Tempest — Turn of the Wheel
(Magna Carta MA-9007-2, 1996, CD)
by Mike McLatchey, 1996-08-01:
Tempest (not to be confused with the ex-Colosseum group) wasn't a group I would have expected to review in Exposé as I considered them a straighter folk-rock band from the tracks I'd heard on nationally syndicated radio program Thistle & Shamrock. Even on their last album, Surfing to Mecca, the sound was too imbued with elements of country and pop to be close to my tastes. They also tour quite often in the Bay Area (where they hail from) so I was very surprised to see their new album on the Magna Carta label, a label I normally associate with digital synths and electronic drum sets. Tempest have matured quite a bit over the years – their vast touring experience has honed them into a fine ensemble. Dropping most of the country and bluegrass influences, Tempest's latest blend is an electrified Celtic folk rock that has a lot of similarities to bands like the Horslips, Fairport Convention (circa Tipplers Tales) and the French group Ys. There's no doubt that Magna Carta had some influence in bringing the band's Jethro Tull similarities more to the front, especially due to Lief Sorbye’s voice. Appearances by Keith Emerson and Robert Berry tie this even closer to the Magna Carta brand of prog rock and it's quite interesting to note how different this album is from Surfing to Mecca. This new synthesis has made Tempest's music much more immediate. Reels and jigs galore – Tempest's new album makes a good companion for a late night at the pub. This is certainly both Magna Carta and Tempest's finest effort to date.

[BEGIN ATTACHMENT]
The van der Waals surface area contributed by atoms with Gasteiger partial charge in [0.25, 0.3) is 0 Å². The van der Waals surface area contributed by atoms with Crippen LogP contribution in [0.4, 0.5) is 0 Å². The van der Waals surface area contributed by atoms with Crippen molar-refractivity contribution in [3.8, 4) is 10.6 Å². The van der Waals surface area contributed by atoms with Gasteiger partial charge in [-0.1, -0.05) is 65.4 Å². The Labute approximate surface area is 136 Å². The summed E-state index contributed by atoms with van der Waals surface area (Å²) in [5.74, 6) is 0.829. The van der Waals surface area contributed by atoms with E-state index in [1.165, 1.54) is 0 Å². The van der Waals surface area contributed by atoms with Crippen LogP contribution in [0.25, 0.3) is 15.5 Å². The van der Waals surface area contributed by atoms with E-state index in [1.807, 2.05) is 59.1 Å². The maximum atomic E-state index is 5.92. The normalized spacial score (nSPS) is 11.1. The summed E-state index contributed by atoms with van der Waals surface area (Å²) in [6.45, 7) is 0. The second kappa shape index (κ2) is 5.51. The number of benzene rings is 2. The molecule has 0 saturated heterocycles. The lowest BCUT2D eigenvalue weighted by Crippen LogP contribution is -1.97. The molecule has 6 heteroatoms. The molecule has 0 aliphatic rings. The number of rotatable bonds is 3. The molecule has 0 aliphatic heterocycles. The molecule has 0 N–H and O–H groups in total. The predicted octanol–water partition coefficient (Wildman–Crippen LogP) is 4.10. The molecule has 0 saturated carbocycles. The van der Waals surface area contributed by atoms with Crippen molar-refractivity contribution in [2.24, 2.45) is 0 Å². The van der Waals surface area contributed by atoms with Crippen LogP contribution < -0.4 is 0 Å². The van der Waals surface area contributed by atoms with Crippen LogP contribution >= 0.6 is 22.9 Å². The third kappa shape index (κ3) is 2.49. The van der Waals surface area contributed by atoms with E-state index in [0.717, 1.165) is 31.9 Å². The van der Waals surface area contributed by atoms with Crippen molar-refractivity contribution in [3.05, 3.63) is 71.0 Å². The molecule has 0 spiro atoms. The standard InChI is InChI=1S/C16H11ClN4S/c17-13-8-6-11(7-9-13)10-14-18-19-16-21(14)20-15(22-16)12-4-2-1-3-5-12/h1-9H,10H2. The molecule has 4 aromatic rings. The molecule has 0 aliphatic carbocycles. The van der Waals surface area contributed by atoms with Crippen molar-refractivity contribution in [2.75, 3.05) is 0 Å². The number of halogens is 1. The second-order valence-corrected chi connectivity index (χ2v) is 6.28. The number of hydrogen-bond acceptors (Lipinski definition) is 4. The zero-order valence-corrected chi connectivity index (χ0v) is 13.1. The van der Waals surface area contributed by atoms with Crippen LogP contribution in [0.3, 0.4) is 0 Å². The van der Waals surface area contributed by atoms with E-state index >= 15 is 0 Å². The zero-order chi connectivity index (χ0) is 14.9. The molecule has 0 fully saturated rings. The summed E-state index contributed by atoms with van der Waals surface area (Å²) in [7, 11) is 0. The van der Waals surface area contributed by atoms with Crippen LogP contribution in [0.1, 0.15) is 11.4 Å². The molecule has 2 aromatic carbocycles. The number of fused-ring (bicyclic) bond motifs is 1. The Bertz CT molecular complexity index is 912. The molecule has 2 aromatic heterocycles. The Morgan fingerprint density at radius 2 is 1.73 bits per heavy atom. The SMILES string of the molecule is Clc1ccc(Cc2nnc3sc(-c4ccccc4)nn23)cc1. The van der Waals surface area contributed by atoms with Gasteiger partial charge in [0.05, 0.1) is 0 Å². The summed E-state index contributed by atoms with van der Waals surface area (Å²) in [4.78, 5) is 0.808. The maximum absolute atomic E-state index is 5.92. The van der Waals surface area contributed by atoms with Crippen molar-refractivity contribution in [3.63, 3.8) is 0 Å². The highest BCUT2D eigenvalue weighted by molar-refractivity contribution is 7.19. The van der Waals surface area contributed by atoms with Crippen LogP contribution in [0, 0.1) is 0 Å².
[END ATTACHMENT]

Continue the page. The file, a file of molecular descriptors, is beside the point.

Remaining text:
by Mike Ohman, 1996-08-01:
No, this is not Allan Holdsworth's hard rock band reunited. This is a new band mating Celtic folk and rock, and doing quite a job of it I might add. Comparisons to Jethro Tull (especially vocally) and Horslips circa The Tain (overall instrumental style) might be made, but it's clear Tempest are no mere mimes. They build their sound from the ground up, starting off with a traditional theme, and building a rock texture around it. The rock feel is expressed mainly through the rhythm section and guitar, keyboards (organ chords appear often in the background, the odd synth-string chords pop up at dramatic moments) definitely take a secondary role here. The folk sound is well represented, utilizing fiddles, pennywhistle, mandolins, mandola, bodhran and the occasional flute. No, Horslips fans, no concertina, but the incidental use of harmonica seems to occupy its vacated space. This may well be Magna Carta's best release to date, it certainly is very different from their usual prog metal/symphonic neo stock-in-trade. The only band I know making this type of music these days. If you've missed it as much as I have, give this album a try.
by Jeff Melton, 1996-08-01: